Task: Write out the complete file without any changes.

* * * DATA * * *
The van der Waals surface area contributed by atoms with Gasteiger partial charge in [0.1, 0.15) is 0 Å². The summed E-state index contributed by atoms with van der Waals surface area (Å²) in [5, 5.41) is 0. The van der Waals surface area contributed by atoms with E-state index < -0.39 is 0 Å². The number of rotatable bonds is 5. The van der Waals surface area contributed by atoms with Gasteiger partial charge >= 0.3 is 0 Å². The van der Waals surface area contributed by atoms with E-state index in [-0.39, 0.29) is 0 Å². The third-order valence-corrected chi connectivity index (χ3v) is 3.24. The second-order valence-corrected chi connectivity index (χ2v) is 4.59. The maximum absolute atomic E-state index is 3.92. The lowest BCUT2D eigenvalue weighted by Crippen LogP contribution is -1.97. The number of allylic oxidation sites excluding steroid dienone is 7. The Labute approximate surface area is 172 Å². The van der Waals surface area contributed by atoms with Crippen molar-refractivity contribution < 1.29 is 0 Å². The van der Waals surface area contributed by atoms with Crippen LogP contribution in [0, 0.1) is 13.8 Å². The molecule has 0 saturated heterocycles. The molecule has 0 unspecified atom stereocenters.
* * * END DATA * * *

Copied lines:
The van der Waals surface area contributed by atoms with Gasteiger partial charge in [0.1, 0.15) is 0 Å². The summed E-state index contributed by atoms with van der Waals surface area (Å²) in [5, 5.41) is 0. The van der Waals surface area contributed by atoms with E-state index < -0.39 is 0 Å². The number of rotatable bonds is 5. The van der Waals surface area contributed by atoms with Gasteiger partial charge >= 0.3 is 0 Å². The van der Waals surface area contributed by atoms with E-state index in [-0.39, 0.29) is 0 Å². The third-order valence-corrected chi connectivity index (χ3v) is 3.24. The second-order valence-corrected chi connectivity index (χ2v) is 4.59. The maximum absolute atomic E-state index is 3.92. The lowest BCUT2D eigenvalue weighted by Crippen LogP contribution is -1.97. The number of allylic oxidation sites excluding steroid dienone is 7. The Labute approximate surface area is 172 Å². The van der Waals surface area contributed by atoms with Crippen molar-refractivity contribution < 1.29 is 0 Å². The van der Waals surface area contributed by atoms with Crippen LogP contribution in [0, 0.1) is 13.8 Å². The molecule has 0 saturated heterocycles. The molecule has 0 unspecified atom stereocenters.